This past October my parents left for what turned out to be a month to take care of my grandma. Admittedly, I was looking forward to having the house to myself. There are a number of factors that contribute to why I’m still living at home as I near the age of thirty, but suffice it to say, I’ve been craving independence.
The length of a month was by far the longest I’d ever been on my own. Initially, it was everything I’d hoped for. I had complete freedom and solitude and could enjoy simple pleasures like taking a bath whenever I wanted (our only bathtub is in my parent’s bathroom). I was forced to be completely on my own for all food and groceries and actually enjoyed that aspect of things (no doubt because it was just temporary and thanks to the current pandemic I have a lot of extra time on my hands). I cooked myself proper meals and gained confidence that I could indeed take care of myself if left completely to my own devices.
After about a week and a half of this, however, I was hit with some pretty hard truths. I realized that if this independence were a permanent reality, my life’s issues would not suddenly all disappear and everything else fall perfectly into place. Along with wanting to be independent, I’ve struggled immensely with the need to have a career, or at the very least a career direction. I’d been longing for these two things for such a long time that I was blinded to how much control over my life I had given them. As I tasted true independence for an entire month, I realized that while being on my own would certainly help me in many ways, it wasn’t going to solve all my problems and bring me happiness. A career would be the same way. I’d subconsciously bought into the notion that once I got these two crucial building blocks in place, then I’d be set. Life would be easier, things would make sense, I could finally earn the label of “adult”, and most importantly, I’d be happy. These weren’t things I ever told myself, but over the years, the weight of these two desires kept growing until somewhere along the line they took over.
On November 3, I wrote a note in my phone that simply read, “With all my goals I’ve essentially just been chasing happiness, deferring it to try to achieve it later.”
That’s what I’ve been doing for the last 10-15 years of my life without realizing it. No wonder I’ve struggled so much with not having a career direction; I couldn’t be happy without it! It’s crazy how subconscious beliefs can subtly grow in the background. I’ve never chased riches or status or believed that money or success would equate to happiness, and yet I unknowingly bought into that anyway. While a career and a place of my own are the two big ticket items, this mentality has no doubt crept its way into other areas of my life, big and small.
I felt pretty stupid after realizing all this and seeing how blind I’ve been, but I think a lot of us play this game, deferring happiness and other benefits until certain external conditions or accomplishments have been met. The common ideals of chasing the American dream or climbing the corporate ladder don’t help. School, job, career, car, house, family, retirement, etc. can easily become checkmarks on a to-do list instead of meaningful aspects of our lives. It may not be as big or pervasive in your life, but it’s easy to fall into the “if only” mentality of deferring happiness and healthy choices. If only I can make it through these next two really busy weeks, then I’ll spend more time with my family. If only I can get that promotion, then all my financial problems will be solved. If only I had some more free time, then I could finally start that passion project. If only I had more motivation, then I could take care of my health. If only I can form this one keystone habit, then everything else will fall into place. If only I can find a career and a place of my own, then I would be happy. Our “if only”s are rarely the solutions to our problems.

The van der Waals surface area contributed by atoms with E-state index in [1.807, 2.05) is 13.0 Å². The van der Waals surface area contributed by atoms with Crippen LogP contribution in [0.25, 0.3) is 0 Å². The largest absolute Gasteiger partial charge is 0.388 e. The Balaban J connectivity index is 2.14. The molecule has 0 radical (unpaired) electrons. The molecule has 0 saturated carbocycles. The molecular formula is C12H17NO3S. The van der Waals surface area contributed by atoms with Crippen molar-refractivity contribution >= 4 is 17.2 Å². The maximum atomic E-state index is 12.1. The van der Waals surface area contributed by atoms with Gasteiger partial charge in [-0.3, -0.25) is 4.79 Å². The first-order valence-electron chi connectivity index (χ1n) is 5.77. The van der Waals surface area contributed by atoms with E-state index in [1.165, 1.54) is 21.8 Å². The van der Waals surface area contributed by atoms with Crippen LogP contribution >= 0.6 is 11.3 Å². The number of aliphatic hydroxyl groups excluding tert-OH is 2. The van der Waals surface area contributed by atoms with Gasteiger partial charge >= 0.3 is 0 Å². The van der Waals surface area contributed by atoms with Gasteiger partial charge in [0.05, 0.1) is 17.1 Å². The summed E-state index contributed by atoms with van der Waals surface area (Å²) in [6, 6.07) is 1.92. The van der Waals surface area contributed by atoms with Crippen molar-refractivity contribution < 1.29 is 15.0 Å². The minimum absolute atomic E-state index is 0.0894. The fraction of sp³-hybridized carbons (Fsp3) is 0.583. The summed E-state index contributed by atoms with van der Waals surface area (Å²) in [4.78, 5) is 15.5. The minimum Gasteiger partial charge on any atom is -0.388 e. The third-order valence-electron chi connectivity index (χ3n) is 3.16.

In a way, I feel like I’ve always just been persevering through life, chasing the next thing but never enjoying the process. I think a lot of that I internalized because of the times when I didn’t get to choose the process. School was a large chunk of my life that I never really liked. It stifled my love of learning and replaced it with checking off boxes to get to the next level that was no more enjoyable than the one before. The jobs I’ve had have been a similarly unenjoyable means to an end. Still, there’s a lot more I could have done to appreciate things along the way and to learn what it means to be content.
I’ve got a lot of work ahead of me in undoing these defaults, but these hard truths have been an eye-opening step in the right direction.
What am I working toward? What am I doing it all for? If I can’t learn to be happy with where I’m at right now, no external circumstance is going to change that down the road. I will never arrive at happiness by checking things off a list or climbing the ladder to success. If I can’t be happy right now, I never will be.